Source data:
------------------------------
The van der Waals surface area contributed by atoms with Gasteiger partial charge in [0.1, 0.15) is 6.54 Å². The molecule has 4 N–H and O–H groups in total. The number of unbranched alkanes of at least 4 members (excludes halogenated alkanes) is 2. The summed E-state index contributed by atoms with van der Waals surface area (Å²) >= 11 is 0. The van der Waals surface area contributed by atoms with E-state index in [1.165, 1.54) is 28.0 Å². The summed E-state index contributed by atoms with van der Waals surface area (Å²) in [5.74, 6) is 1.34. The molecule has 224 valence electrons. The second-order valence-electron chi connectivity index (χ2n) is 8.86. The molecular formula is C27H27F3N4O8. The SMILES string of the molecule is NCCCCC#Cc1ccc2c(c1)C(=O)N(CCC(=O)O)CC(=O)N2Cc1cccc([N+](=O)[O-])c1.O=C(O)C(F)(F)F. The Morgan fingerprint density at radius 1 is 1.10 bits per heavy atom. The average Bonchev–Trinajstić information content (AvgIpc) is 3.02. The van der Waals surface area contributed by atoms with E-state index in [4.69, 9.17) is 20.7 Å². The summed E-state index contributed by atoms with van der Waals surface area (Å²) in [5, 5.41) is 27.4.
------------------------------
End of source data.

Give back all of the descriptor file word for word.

The van der Waals surface area contributed by atoms with Gasteiger partial charge in [0.1, 0.15) is 6.54 Å². The molecule has 4 N–H and O–H groups in total. The number of unbranched alkanes of at least 4 members (excludes halogenated alkanes) is 2. The summed E-state index contributed by atoms with van der Waals surface area (Å²) >= 11 is 0. The van der Waals surface area contributed by atoms with E-state index in [1.165, 1.54) is 28.0 Å². The summed E-state index contributed by atoms with van der Waals surface area (Å²) in [5.74, 6) is 1.34. The molecule has 224 valence electrons. The second-order valence-electron chi connectivity index (χ2n) is 8.86. The molecular formula is C27H27F3N4O8. The SMILES string of the molecule is NCCCCC#Cc1ccc2c(c1)C(=O)N(CCC(=O)O)CC(=O)N2Cc1cccc([N+](=O)[O-])c1.O=C(O)C(F)(F)F. The Morgan fingerprint density at radius 1 is 1.10 bits per heavy atom. The average Bonchev–Trinajstić information content (AvgIpc) is 3.02. The van der Waals surface area contributed by atoms with E-state index in [4.69, 9.17) is 20.7 Å². The summed E-state index contributed by atoms with van der Waals surface area (Å²) in [5, 5.41) is 27.4.